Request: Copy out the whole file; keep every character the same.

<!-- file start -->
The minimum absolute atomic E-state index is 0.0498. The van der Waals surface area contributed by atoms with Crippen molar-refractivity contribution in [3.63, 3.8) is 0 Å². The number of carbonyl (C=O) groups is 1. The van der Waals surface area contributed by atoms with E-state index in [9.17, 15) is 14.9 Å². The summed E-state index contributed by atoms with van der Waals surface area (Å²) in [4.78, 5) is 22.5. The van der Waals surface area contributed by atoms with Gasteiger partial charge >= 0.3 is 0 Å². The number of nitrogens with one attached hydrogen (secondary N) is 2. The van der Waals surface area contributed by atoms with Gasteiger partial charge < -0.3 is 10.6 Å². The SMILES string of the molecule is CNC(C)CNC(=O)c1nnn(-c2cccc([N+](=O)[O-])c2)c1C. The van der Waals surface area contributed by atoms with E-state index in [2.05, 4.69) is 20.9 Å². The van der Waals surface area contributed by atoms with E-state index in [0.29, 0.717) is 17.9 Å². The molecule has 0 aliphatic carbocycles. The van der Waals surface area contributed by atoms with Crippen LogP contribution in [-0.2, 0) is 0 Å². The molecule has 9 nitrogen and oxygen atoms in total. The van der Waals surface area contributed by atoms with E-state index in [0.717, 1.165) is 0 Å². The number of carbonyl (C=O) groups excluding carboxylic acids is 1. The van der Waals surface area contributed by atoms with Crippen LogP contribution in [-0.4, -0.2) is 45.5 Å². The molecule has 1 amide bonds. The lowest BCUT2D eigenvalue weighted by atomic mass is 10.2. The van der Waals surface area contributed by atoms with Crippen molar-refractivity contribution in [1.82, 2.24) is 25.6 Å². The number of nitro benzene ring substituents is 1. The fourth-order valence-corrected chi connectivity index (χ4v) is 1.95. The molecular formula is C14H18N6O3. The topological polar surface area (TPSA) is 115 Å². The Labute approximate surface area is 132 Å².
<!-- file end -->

The minimum absolute atomic E-state index is 0.0498. The van der Waals surface area contributed by atoms with Crippen molar-refractivity contribution in [3.63, 3.8) is 0 Å². The number of carbonyl (C=O) groups is 1. The van der Waals surface area contributed by atoms with E-state index in [9.17, 15) is 14.9 Å². The summed E-state index contributed by atoms with van der Waals surface area (Å²) in [4.78, 5) is 22.5. The van der Waals surface area contributed by atoms with Gasteiger partial charge >= 0.3 is 0 Å². The number of nitrogens with one attached hydrogen (secondary N) is 2. The van der Waals surface area contributed by atoms with Gasteiger partial charge < -0.3 is 10.6 Å². The SMILES string of the molecule is CNC(C)CNC(=O)c1nnn(-c2cccc([N+](=O)[O-])c2)c1C. The van der Waals surface area contributed by atoms with E-state index in [2.05, 4.69) is 20.9 Å². The van der Waals surface area contributed by atoms with E-state index in [0.29, 0.717) is 17.9 Å². The molecule has 0 aliphatic carbocycles. The van der Waals surface area contributed by atoms with Crippen LogP contribution in [-0.2, 0) is 0 Å². The molecule has 9 nitrogen and oxygen atoms in total. The van der Waals surface area contributed by atoms with E-state index in [0.717, 1.165) is 0 Å². The number of carbonyl (C=O) groups excluding carboxylic acids is 1. The van der Waals surface area contributed by atoms with Crippen LogP contribution in [-0.4, -0.2) is 45.5 Å². The molecule has 1 amide bonds. The lowest BCUT2D eigenvalue weighted by atomic mass is 10.2. The van der Waals surface area contributed by atoms with Crippen molar-refractivity contribution in [1.82, 2.24) is 25.6 Å². The number of nitro benzene ring substituents is 1. The fourth-order valence-corrected chi connectivity index (χ4v) is 1.95. The molecular formula is C14H18N6O3. The topological polar surface area (TPSA) is 115 Å². The Labute approximate surface area is 132 Å².